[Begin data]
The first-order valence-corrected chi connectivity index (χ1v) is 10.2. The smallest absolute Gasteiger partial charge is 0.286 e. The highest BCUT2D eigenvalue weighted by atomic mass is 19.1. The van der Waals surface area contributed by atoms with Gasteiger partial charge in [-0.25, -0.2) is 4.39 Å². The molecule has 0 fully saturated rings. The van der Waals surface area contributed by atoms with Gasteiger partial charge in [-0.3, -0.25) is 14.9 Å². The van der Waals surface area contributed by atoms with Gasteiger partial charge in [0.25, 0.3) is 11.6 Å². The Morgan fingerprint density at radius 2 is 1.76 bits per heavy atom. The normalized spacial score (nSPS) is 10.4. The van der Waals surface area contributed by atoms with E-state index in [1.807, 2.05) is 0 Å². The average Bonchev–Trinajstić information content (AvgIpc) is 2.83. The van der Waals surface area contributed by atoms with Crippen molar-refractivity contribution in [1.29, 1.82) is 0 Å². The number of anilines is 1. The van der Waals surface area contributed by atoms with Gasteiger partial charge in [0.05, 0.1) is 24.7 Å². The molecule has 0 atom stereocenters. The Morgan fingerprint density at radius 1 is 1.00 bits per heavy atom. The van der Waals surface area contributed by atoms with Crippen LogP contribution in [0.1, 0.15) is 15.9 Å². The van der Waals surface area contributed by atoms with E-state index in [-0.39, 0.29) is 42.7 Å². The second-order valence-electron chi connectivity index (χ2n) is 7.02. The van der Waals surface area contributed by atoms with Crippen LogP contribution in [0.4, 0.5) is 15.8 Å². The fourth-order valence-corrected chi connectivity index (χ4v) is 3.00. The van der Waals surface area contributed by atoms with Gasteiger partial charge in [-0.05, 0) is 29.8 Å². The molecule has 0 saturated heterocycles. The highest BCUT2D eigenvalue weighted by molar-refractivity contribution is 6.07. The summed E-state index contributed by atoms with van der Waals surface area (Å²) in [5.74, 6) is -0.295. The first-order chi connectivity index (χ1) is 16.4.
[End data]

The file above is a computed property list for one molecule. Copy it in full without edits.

The first-order valence-corrected chi connectivity index (χ1v) is 10.2. The smallest absolute Gasteiger partial charge is 0.286 e. The highest BCUT2D eigenvalue weighted by atomic mass is 19.1. The van der Waals surface area contributed by atoms with Gasteiger partial charge in [-0.25, -0.2) is 4.39 Å². The molecule has 0 fully saturated rings. The van der Waals surface area contributed by atoms with Gasteiger partial charge in [-0.3, -0.25) is 14.9 Å². The van der Waals surface area contributed by atoms with Gasteiger partial charge in [0.25, 0.3) is 11.6 Å². The Morgan fingerprint density at radius 2 is 1.76 bits per heavy atom. The normalized spacial score (nSPS) is 10.4. The van der Waals surface area contributed by atoms with E-state index in [1.807, 2.05) is 0 Å². The average Bonchev–Trinajstić information content (AvgIpc) is 2.83. The van der Waals surface area contributed by atoms with Crippen molar-refractivity contribution in [1.29, 1.82) is 0 Å². The number of anilines is 1. The van der Waals surface area contributed by atoms with Gasteiger partial charge in [0.05, 0.1) is 24.7 Å². The molecule has 0 atom stereocenters. The Morgan fingerprint density at radius 1 is 1.00 bits per heavy atom. The van der Waals surface area contributed by atoms with Crippen LogP contribution in [0.1, 0.15) is 15.9 Å². The van der Waals surface area contributed by atoms with E-state index in [-0.39, 0.29) is 42.7 Å². The second-order valence-electron chi connectivity index (χ2n) is 7.02. The van der Waals surface area contributed by atoms with Crippen LogP contribution in [0.4, 0.5) is 15.8 Å². The fourth-order valence-corrected chi connectivity index (χ4v) is 3.00. The van der Waals surface area contributed by atoms with Gasteiger partial charge in [-0.05, 0) is 29.8 Å². The molecule has 0 saturated heterocycles. The highest BCUT2D eigenvalue weighted by molar-refractivity contribution is 6.07. The summed E-state index contributed by atoms with van der Waals surface area (Å²) in [5.74, 6) is -0.295. The first-order chi connectivity index (χ1) is 16.4.